Bar Coded Wrist Bands are Healthy Solution to Hospital’s Tracking Procedure

Posted October 13, 2010

Zebra Wristband Printers

Challenge: South Central Regional Medical Center needed to keep up-to-date with technology to provide their patients the utmost in care. They needed a system that would allow them to verify the patient’s identity before performing any procedures in the facility.

Solution: The Medical Center installed Zebra® Stripe® thermal transfer printers to print Z-Band™ wristbands. All wristbands are printed with the patient’s name, identification number, date of birth and gender. This same information is also embedded in a bar code along with the patient’s accounting charge number. The wristbands are clearly readable, easily scannable and more durable than traditional methods.

Application: Various departments throughout the hospital also use the bar code printers. For example, from a nursing station, a doctor issues orders specifying which tests need to be performed on which patients. This generates bar coded labels on the Stripe printers in Hematology. The hematologists take the labels to the patient floor and scan the patient’s wristbands to verify the patients’ identity. When a specimen is collected, it is labeled at bedside to ensure positive identification. The labeled samples are brought back to the lab where the various tests are performed. Once the tests are completed, the scanner releases the patient information into the hospital computer to update the patient’s chart.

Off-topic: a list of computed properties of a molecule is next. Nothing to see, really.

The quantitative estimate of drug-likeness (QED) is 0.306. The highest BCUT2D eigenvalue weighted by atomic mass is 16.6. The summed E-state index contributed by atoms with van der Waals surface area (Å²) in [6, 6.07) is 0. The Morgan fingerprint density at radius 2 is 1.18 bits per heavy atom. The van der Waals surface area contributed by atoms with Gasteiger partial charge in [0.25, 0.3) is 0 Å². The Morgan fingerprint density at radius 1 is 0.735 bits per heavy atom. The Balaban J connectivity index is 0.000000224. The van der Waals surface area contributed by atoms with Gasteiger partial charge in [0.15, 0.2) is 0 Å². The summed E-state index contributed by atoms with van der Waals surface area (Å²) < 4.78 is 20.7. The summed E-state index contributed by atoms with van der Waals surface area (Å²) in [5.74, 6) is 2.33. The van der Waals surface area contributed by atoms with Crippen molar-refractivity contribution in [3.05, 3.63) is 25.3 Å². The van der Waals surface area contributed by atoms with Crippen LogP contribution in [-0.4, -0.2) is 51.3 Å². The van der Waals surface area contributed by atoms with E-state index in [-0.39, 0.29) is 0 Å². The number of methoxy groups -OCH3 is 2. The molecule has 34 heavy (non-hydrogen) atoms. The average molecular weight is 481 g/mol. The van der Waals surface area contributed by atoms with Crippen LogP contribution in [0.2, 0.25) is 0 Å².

Results: All hospital personnel who come into contact with patients can take advantage of the Z-Band’s easy-to-read, human-readable information. Since they are clearly readable and easily scannable, the caregivers can readily identify patients before performing any procedure. Scanning the bar code further safeguards the procedure.

In addition, the bar coded Z-Bands are more cost effective and durable than the traditional embossed cards and typed wrist band inserts. “With the embosser machine there were costly service contracts totaling hundreds of dollars each month,” said Dell Buchanan, the MIS materials management director. “Also, we no longer have to worry about illegible imprints and replacing wristbands on patients.”

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